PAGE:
My struggles are identifying boundaries and maintaining them. I have a very demanding husband and very demanding children who are adults but living at home. I struggle with the perception of everything having to be perfect and perfectly done because I fear punishment, rejection, verbal abuse, emotional detachment, etc. from others. I’m like a tightly wound clock just about every day. I can’t think of any joys being DID outside of finding people through the internet that are like me and we can share and identify with each other, encouraging each other as we heal. Humor? Well after my diagnosis and telling my husband and kids about it and what it means. About a year later, my son was cleaning his closet and decided that he didn’t have enough room, nor did he want any of his friends to see that he had a couple of suits in his closet. So he put them in mine. Learning some of the signs of multiplicity, varying clothes being one of them, you can imagine my expression and reaction at finding a couple of men’s suits in my closet! I was completely flabbergasted! My son, seeing my distress, quickly told me what he had done and why they were there. That provided some relief except for a male alter about my son’s size took a real liking to the suits, shoes included. I have more female alters so out in public, we over power his desire so we don’t look completely out of whack. :o)
Svali, a survivor of ritual abuse, discusses her DID:I have been working hard to bring everyone together. I admire what my people took for me so much. If they hadn’t been there, I would never have survived, I would be a blithering idiot or psychotic. I have told them thank you many many times. It’s hard, though, when parts who were so invested in the cult, in working for them and thought they had moved up the ladder, got pissed at me for leaving. Or when untrusting parts try to sabotage therapy, or friendships, because some of them to this day don’t trust ANYONE and probably never will. I am co-conscious with most, if not all, of them, though, and they cooperate so I can work and be a Mom. I think some of them are really cool, especially Brogan. He’s my favorite, he has an Irish accent and is really smart and helps me out if I need good advice. It’s neat to be able to ask myself for advice when I need it, and get an answer!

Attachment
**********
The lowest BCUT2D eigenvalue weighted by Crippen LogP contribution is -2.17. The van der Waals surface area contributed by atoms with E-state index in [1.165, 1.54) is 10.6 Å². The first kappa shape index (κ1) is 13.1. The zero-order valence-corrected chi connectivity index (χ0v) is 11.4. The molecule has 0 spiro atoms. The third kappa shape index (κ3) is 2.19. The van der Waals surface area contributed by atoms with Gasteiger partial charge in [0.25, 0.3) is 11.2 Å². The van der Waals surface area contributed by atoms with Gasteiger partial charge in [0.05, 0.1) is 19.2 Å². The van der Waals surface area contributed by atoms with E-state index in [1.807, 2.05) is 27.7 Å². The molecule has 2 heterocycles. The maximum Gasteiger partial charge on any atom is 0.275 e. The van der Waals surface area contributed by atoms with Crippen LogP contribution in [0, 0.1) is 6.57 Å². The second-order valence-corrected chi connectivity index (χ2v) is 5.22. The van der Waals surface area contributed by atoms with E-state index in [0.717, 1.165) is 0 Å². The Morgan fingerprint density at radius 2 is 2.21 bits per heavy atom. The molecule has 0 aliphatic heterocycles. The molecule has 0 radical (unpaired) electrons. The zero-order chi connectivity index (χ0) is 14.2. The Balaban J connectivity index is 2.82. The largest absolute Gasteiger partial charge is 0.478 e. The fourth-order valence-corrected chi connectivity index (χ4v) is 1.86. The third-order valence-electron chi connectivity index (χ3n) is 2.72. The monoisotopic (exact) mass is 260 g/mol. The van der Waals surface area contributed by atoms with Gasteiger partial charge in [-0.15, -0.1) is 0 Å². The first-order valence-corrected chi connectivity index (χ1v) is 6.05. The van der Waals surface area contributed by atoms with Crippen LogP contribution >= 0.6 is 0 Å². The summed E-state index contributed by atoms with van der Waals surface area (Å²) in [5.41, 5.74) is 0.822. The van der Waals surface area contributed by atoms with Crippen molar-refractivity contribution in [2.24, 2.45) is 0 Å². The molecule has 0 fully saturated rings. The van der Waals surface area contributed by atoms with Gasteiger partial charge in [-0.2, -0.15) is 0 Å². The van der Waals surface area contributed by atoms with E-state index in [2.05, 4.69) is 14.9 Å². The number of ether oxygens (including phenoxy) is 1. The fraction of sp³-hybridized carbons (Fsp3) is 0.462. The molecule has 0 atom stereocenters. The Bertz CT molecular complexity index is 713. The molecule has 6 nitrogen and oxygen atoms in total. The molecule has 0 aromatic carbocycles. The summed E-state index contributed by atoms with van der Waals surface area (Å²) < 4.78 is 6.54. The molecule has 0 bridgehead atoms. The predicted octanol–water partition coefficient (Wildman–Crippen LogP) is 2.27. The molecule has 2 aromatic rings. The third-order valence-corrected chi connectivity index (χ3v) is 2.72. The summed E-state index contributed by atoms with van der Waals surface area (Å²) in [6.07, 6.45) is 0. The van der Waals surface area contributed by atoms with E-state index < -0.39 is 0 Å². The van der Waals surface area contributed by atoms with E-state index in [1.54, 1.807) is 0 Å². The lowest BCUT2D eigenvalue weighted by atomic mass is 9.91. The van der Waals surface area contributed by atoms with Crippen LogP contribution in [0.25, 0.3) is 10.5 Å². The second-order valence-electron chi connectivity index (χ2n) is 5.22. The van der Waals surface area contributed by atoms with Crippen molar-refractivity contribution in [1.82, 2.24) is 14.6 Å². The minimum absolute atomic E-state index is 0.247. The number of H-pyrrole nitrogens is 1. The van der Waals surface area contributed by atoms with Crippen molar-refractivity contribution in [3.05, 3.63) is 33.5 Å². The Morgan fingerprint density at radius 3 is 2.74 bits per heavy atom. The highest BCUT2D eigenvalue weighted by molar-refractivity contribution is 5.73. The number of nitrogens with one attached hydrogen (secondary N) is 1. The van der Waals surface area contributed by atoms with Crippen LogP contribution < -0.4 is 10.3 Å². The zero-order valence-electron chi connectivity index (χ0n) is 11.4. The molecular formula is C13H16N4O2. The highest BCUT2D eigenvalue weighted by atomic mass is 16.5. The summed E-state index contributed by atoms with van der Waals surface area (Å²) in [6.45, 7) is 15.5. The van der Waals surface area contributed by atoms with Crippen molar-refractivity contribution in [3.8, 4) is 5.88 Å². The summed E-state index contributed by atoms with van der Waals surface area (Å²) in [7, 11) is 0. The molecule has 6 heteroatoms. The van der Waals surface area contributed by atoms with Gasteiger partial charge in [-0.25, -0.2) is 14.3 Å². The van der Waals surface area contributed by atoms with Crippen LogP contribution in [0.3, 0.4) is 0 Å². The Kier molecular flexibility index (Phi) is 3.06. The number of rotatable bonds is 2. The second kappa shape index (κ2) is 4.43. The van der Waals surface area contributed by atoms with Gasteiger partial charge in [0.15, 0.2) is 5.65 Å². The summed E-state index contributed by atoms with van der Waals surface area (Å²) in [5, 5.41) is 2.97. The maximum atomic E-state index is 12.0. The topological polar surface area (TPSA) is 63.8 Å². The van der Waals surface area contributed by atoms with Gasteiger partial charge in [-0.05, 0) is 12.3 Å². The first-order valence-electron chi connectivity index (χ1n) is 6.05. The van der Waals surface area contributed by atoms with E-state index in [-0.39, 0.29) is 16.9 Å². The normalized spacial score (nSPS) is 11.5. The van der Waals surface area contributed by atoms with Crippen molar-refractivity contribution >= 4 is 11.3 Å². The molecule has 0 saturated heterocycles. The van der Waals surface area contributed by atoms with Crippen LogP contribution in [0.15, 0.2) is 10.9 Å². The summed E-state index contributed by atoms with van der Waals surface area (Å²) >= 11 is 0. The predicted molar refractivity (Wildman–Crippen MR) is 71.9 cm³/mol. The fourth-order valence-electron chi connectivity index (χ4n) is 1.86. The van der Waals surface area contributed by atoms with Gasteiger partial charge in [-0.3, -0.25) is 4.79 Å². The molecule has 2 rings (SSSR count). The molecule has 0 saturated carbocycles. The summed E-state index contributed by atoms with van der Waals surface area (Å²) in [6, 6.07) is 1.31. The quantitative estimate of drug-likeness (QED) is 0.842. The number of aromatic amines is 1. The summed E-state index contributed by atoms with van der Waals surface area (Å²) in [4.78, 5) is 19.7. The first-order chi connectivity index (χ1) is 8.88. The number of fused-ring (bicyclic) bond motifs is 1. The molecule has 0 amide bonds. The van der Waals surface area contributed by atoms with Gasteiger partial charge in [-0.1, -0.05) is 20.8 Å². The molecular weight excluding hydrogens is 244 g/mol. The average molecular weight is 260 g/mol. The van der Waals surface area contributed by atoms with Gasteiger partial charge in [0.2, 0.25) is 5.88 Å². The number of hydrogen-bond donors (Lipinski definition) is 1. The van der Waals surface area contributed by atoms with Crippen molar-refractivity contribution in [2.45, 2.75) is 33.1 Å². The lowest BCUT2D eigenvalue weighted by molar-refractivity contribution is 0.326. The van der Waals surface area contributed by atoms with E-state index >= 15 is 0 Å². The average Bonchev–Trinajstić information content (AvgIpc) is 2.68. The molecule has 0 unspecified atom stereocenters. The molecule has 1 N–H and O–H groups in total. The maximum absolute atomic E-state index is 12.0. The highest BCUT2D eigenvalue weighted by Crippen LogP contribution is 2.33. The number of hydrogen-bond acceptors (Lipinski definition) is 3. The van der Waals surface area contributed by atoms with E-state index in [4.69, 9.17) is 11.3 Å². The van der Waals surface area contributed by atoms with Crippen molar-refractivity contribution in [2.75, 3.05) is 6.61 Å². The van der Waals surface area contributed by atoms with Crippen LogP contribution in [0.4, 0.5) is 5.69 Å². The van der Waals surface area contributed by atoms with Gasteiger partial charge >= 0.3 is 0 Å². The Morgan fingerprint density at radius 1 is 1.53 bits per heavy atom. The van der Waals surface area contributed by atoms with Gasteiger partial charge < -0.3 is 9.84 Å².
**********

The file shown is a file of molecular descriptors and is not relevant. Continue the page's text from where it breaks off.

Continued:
Not all survivors of ritual abuse dissociate or become DID. In response to the question “If present, how has dissociation affected you” Eric responds:N/A. Although the cracks are there, I never fragmented in a significant way.
Ian, an eleven year old survivor of ritual abuse, shares a younger perspective:My protectors are cool. When I was in California, Jason, one of my inside people who was taught to fight by the cult, could beat ANYONE in a fight. I got into lots of fights at school, because if someone teased me or upset me, Jason would come out. Now, I don’t fight as much, I get along with people better. I’m the one who goes to school and does stuff, and he doesn’t have to step in for me. But I worry that I’m getting weaker, that I can’t fight as good since he doesn’t come out as much. I also have someone inside, Mei, who can do karate. It is awesome when he comes out, because I never learned it, but he sure does. He won’t let anyone ever beat me up.